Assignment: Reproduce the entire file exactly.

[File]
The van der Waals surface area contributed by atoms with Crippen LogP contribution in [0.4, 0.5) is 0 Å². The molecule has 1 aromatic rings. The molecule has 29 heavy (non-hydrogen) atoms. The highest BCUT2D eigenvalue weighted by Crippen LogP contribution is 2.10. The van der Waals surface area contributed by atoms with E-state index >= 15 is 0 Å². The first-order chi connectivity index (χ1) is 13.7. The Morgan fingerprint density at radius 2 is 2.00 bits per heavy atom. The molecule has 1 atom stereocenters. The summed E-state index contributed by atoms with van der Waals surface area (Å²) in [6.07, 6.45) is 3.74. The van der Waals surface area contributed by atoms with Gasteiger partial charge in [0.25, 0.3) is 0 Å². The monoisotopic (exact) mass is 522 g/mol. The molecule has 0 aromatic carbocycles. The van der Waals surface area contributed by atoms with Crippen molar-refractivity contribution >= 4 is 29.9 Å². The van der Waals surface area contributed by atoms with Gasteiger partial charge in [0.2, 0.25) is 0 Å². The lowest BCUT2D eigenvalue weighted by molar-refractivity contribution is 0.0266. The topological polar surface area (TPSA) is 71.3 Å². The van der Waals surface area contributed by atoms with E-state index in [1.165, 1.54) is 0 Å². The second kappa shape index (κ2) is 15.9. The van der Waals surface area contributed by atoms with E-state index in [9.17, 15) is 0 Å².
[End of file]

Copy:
The van der Waals surface area contributed by atoms with Crippen LogP contribution in [0.4, 0.5) is 0 Å². The molecule has 1 aromatic rings. The molecule has 29 heavy (non-hydrogen) atoms. The highest BCUT2D eigenvalue weighted by Crippen LogP contribution is 2.10. The van der Waals surface area contributed by atoms with E-state index >= 15 is 0 Å². The first-order chi connectivity index (χ1) is 13.7. The Morgan fingerprint density at radius 2 is 2.00 bits per heavy atom. The molecule has 1 atom stereocenters. The summed E-state index contributed by atoms with van der Waals surface area (Å²) in [6.07, 6.45) is 3.74. The van der Waals surface area contributed by atoms with Gasteiger partial charge in [0.25, 0.3) is 0 Å². The monoisotopic (exact) mass is 522 g/mol. The molecule has 0 aromatic carbocycles. The van der Waals surface area contributed by atoms with Crippen molar-refractivity contribution >= 4 is 29.9 Å². The van der Waals surface area contributed by atoms with Gasteiger partial charge in [0.2, 0.25) is 0 Å². The lowest BCUT2D eigenvalue weighted by molar-refractivity contribution is 0.0266. The topological polar surface area (TPSA) is 71.3 Å². The van der Waals surface area contributed by atoms with E-state index in [1.165, 1.54) is 0 Å². The second kappa shape index (κ2) is 15.9. The van der Waals surface area contributed by atoms with E-state index in [9.17, 15) is 0 Å².